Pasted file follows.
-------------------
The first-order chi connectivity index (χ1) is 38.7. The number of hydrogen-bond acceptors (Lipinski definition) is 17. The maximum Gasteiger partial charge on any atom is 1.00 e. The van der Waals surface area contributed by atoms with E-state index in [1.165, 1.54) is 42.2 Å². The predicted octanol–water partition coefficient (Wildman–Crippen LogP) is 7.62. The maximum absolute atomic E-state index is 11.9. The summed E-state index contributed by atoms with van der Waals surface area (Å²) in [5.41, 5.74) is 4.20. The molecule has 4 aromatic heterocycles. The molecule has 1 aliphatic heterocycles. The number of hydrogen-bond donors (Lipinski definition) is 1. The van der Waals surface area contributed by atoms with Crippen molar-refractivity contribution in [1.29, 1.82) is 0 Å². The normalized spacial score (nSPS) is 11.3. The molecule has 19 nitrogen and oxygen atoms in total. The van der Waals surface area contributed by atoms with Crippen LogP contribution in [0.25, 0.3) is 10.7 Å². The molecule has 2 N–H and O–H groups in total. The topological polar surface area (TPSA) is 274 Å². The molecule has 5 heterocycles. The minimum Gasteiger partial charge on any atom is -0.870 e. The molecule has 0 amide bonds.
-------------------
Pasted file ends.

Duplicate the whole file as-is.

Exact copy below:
The first-order chi connectivity index (χ1) is 38.7. The number of hydrogen-bond acceptors (Lipinski definition) is 17. The maximum Gasteiger partial charge on any atom is 1.00 e. The van der Waals surface area contributed by atoms with E-state index in [1.165, 1.54) is 42.2 Å². The predicted octanol–water partition coefficient (Wildman–Crippen LogP) is 7.62. The maximum absolute atomic E-state index is 11.9. The summed E-state index contributed by atoms with van der Waals surface area (Å²) in [5.41, 5.74) is 4.20. The molecule has 4 aromatic heterocycles. The molecule has 1 aliphatic heterocycles. The number of hydrogen-bond donors (Lipinski definition) is 1. The van der Waals surface area contributed by atoms with Crippen molar-refractivity contribution in [1.29, 1.82) is 0 Å². The normalized spacial score (nSPS) is 11.3. The molecule has 19 nitrogen and oxygen atoms in total. The van der Waals surface area contributed by atoms with Crippen LogP contribution in [0.25, 0.3) is 10.7 Å². The molecule has 2 N–H and O–H groups in total. The topological polar surface area (TPSA) is 274 Å². The molecule has 5 heterocycles. The minimum Gasteiger partial charge on any atom is -0.870 e. The molecule has 0 amide bonds.